She slowly swings her woven circular net
into the Gulf that sloshes against rock slabs
of the elongated jetty on Bolivar Peninsula.
We stood, attentive to this tiny Asian crone,
while she knotted, as her ancestors taught,
a chunk of raw chicken into the mesh.
Further along the jetty, her two greying sons
cast lines into the bay, fiberglass surf rods,
afternoon sun flashing on expensive reels.
Now, crab trap at rest in the watery murk,
she sits back, content, on her rock to wait,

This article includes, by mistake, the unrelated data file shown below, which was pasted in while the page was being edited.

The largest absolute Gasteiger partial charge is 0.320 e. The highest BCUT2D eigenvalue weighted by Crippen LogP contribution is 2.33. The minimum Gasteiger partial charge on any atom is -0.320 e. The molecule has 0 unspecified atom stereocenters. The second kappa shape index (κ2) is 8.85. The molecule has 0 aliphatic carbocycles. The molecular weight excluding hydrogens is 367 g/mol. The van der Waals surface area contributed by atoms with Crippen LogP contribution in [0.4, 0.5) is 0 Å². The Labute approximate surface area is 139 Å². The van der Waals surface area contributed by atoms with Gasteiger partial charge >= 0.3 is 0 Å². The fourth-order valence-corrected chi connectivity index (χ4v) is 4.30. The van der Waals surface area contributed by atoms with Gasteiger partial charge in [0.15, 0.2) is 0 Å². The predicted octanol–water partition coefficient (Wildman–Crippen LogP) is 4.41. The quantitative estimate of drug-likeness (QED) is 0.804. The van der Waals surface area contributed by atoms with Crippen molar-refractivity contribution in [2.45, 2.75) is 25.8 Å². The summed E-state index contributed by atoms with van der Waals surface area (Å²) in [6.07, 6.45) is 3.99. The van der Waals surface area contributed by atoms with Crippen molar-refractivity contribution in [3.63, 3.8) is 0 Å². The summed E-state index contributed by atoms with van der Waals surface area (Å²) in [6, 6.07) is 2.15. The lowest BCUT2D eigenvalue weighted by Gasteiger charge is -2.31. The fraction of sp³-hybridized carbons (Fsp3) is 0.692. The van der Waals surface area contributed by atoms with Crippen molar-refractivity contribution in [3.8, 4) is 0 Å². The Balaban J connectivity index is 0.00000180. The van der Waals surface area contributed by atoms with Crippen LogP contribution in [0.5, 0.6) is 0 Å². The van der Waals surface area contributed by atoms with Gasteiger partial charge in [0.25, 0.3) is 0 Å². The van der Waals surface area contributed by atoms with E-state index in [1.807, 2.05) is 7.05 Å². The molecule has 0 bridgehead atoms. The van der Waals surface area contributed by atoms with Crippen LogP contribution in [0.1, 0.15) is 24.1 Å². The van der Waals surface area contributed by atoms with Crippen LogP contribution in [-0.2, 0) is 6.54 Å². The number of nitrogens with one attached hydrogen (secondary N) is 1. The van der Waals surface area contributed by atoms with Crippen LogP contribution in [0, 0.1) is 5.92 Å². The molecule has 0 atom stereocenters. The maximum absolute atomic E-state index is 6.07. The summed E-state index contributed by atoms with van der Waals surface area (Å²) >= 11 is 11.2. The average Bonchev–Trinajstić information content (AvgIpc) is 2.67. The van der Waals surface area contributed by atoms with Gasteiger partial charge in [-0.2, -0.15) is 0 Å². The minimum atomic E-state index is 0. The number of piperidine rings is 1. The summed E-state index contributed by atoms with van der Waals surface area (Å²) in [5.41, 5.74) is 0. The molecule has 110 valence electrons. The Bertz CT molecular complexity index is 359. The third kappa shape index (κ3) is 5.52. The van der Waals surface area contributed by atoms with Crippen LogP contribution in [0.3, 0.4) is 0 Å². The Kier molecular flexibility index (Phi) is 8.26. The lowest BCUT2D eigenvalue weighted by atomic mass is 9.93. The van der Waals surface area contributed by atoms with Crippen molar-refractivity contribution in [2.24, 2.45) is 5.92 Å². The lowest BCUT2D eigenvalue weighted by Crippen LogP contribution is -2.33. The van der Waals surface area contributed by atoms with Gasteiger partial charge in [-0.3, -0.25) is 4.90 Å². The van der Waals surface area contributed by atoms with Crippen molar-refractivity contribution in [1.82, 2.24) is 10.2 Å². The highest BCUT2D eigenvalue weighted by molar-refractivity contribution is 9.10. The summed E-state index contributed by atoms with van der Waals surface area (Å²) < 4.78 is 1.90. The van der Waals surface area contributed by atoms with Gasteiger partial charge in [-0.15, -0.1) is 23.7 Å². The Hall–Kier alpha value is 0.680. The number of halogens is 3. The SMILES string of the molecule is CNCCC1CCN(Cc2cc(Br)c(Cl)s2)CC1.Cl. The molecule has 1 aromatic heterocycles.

to sense movement below the rising tide.
We, too, wait and watch, curious, imagine
her great-grandfather whispering in her ear
minute details of foraging food from the sea.
The old woman rises, grasps the rope, draws
her net to the surface. Aii-eee! A good one!
She flips a large blue crab into the bucket.
This poem first appeared in The Dime Show Review in California.
Used here with the authors permission.